“Little Toy Car” by Gabe Oliver

Little Toy Car

Gabe Oliver
Independently Published (2022)
ISBN: 979-8987018002
Reviewed by Stephanie Elizabeth Long for Reader Views (10/22)

From the plight of being fatherless for most of his childhood to his mother marrying Jacob, an abusive Bible thumper, it was clear that love had failed Gene. The more he rejected faith and followed his passion for playing guitar, the more ruthless Jacob’s beatings became. In his stepfather’s eyes, the teen was nothing but a sinner who deserved to go to hell. It became clear to Gene that if he wanted to break free of Jacob’s control and manifest his destiny, he would need to leave Colorado.

While in California, under the guise of friendship and love, Gene finds himself in situations that cause pain and heartache. Being lured into a religious cult, a destructive relationship, sexual abuse, and infidelity all cast a dark shadow on his hope for a better life. It seems like every shroud of happiness is replaced by interminable strife. Will Gene ever find the contentment he desperately seeks?

“Little Toy Car” by Gabe Oliver is a charming coming-of-age book that follows Gene from childhood through his young adult life. During the years, he struggles to find acceptance, love and belonging—often finding himself in dire situations which ultimately lead to hopelessness. These feelings are exacerbated by the abuse and trauma he endures, often leaving him questioning if love exists and if he’s worthy of it.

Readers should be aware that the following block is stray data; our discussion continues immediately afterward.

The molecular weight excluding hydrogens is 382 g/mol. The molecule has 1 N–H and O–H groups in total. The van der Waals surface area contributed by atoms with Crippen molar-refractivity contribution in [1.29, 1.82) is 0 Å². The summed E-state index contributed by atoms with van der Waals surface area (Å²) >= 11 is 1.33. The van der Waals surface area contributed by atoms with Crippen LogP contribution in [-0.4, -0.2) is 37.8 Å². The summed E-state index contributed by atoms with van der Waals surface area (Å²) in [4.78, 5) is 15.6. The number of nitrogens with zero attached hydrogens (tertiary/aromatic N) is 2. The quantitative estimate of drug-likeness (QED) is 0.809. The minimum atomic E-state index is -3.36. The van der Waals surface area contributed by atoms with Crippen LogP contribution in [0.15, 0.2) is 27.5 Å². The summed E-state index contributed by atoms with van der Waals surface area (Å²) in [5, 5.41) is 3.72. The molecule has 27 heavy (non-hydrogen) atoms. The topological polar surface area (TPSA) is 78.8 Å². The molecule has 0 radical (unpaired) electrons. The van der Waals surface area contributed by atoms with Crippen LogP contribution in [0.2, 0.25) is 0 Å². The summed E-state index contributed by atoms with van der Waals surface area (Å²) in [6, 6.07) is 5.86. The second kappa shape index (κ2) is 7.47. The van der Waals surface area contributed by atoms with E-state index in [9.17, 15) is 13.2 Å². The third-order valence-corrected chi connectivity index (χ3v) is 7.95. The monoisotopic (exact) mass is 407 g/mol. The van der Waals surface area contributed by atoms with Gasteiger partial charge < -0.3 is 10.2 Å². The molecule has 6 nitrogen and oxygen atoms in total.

Love shouldn’t be tortuous or about constant sacrifice, and I must commend the author for illustrating this throughout the book. Life is beautiful, but it is truly agonizing if void of love. Through a series of toxic relationships—familial and romantic—Gene reveals a harrowing journey of self-loathing and emptiness. He can never find solace because he is always chasing nonreciprocal love. I think this will resonate with readers of all ages, particularly those who had instability growing up.

The book’s first half reeled me in quickly, and I felt an emotional connection to Gene. The sense of heartache was palpable through the author’s poignant descriptions of life with an abuser and Gene’s feelings of failure. But the same didn’t ring true for the story’s second half, as it was rife with short, simple sentences that lacked emotion. I wanted to know more about the relationships he left behind in Colorado, but it seemed there was a new trajectory.

Despite the plot veering off course and feeling scattered, the search for love was constant. I enjoyed Gene’s quest for meaning in his life—each experience brought him closer. Overall, “Little Toy Car” was a thought-provoking and character-driven read.

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